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var el = document.createElement('div'); var shadow = el.createShadowRoot(); shadow.innerHTML = '<content select="h1"></content>';
Shadow DOM subtrees
Shadow DOM allows a single node to express three subtrees: light DOM, shadow DOM, and composed DOM.
A component user supplies the light DOM; the node has a (hidden) shadow DOM; and the composed DOM is what is actually rendered in the browser. At render time, the light DOM is merged with the shadow DOM to produce the composed DOM. For example:
<my-custom-element> <!-- everything in here is my-custom-element's light DOM --> <q>Hello World</q> </my-custom-element>
<!-- shadow-root is attached to my-custom-element, but is not a child --> <shadow-root> <!-- everything in here is my-custom-element's shadow DOM --> <span>People say: <content></content></span> </shadow-root>
Composed (rendered) DOM
<!-- rendered DOM --> <my-custom-element> <span>People say: <q>Hello World</q></span> </my-custom-element>
The following is true about this example:
- The light DOM that belongs to
<my-custom-element>is visible to the user as its normal subtree. It can expressed by
.innerHTMLor any other property or method that gives you information about a node's subtree.
- Nodes in light DOM or shadow DOM express parent and sibling relationships that match their respective tree structures; the relationships that exist in the rendered tree are not expressed anywhere in DOM.
So, while in the final rendered tree
<span> is a child of
<my-custom-element> and the parent of
<q>, interrogating those nodes will tell you that the
<span> is a child of
<q> is a child of
<my-custom-element>, and that those two nodes are unrelated.
In this way, the user can manipulate light DOM or shadow DOM directly as regular DOM subtrees, and let the system take care of keeping the render tree synchronized.
A polyfill to provide Shadow DOM functionality in browsers that don't support it natively. This section explains how a proper (native) implementation differs from our polyfill implementation.
The light DOM and the shadow DOM is referred to as the logical DOM. This is the DOM that the developer interacts with. The composed DOM is what the browser sees and uses to render the pixels on the screen.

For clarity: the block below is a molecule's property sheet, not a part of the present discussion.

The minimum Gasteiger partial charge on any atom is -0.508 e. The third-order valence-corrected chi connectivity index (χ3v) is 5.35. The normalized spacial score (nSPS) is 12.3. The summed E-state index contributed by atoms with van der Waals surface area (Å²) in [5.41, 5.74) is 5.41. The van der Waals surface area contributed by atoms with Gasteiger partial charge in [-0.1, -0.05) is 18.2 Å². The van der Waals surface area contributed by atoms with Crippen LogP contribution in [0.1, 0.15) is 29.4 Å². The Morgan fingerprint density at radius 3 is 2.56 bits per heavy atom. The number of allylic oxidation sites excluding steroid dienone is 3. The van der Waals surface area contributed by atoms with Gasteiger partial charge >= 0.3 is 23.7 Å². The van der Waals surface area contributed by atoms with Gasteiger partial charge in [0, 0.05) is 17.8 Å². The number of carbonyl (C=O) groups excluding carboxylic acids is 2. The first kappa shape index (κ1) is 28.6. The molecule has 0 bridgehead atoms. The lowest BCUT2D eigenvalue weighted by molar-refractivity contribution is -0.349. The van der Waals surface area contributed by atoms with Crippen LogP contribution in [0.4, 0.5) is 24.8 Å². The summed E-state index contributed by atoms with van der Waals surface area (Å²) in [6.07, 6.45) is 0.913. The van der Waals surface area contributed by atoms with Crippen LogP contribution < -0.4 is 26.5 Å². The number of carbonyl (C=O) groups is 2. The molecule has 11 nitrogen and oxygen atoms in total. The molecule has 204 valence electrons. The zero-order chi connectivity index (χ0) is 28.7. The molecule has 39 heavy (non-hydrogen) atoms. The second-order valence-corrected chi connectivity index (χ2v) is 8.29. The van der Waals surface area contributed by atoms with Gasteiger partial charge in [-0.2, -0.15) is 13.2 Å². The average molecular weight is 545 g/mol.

The polyfill is implemented using wrappers. A wrapper wraps the native DOM node in a wrapper node. The wrapper node looks and behaves identical to the native node (minus bugs and known limitations). For example:
var div = document.createElement('div'); div.innerHTML = '<b>Hello world</b>'; assert(div.firstChild instanceof HTMLElement);
div is actually a wrapper of the element that the browser normally gives you. This wrapper just happen to have the same interface as the browser provided element.
It has an
innerHTML setter that works just like the native
innerHTML but it instead of working on the composed tree it works on the local DOM. When you change the logical DOM tree like this it might cause the composed tree to need to be re-rendered. This does not happen immediately, but it is scheduled to happen later as needed.
The wrapper node also have a
firstChild getter which once again works on the logical DOM.
instanceof still works because we have replaced the global
HTMLElement constructor with our custom one.
More Logical DOM
wrappers.Node object keeps track of the logical (light as well as shadow, but not composed) DOM. Internally it has has the 5 fundamental Node pointers,
previousSibling. When the DOM tree is manipulated these pointers are updated to always represent the logical tree. When the shadow DOM renderer needs to render the visual tree, these internal pointers are updated as needed.
Wrap all the objects!
The intent is to wrap all the DOM objects that interact with the DOM tree. For this polyfill to be completely transparent we need to wrap a lot of APIs. Any method, accessor or constructor that takes or returns a Node or an object that indirectly touches a node needs to be wrapped. As you can imagine there are a lot of these. At the moment we have done the most common ones but there are sure to be missing ones as soon as you try to use this with your code.
There are bound to be cases where we haven't done the wrapping for you. In those cases you can use
wrap to create a wrapper of a native object, or
unwrap to get the underlying native object from a wrapper. These two functions are available on the
An important aspect of the shadow DOM is that events are retargetted to never expose the shadow DOM to the light DOM. For example.
var div = document.createElement('div'); div.innerHTML = 'Click me'; var sr = div.createShadowRoot(); sr.innerHTML = '<b><content></content></b>';
If the user clicks on the
div the real
target of the click event is the
<b> element. But that element is not visible in the light DOM so the target is therefore retargetted to the
div element itself. However, if there is an event listener on the
<b> or the shadow root, the target should be visible to the event listener.
Similar issues occur with
To support this kind of behavior the event dispatching in the browser has to be reimplemented by the polyfill.
- CSS encapsulation is not implemented.
Object.prototype.toStringdoes not return the same string as for native objects.
- No live
NodeLists. All node lists are snapshotted upon read.
document.headand others are non configurable and cannot be overridden. We are trying to make these work as seamlessly as possible but there will doubtlessly be cases where there will be problems; for those cases you can use
unwrapto get unblocked.
on*attribute event handler do not wrap the event object as needed.
- Cross window/frame access is not implemented.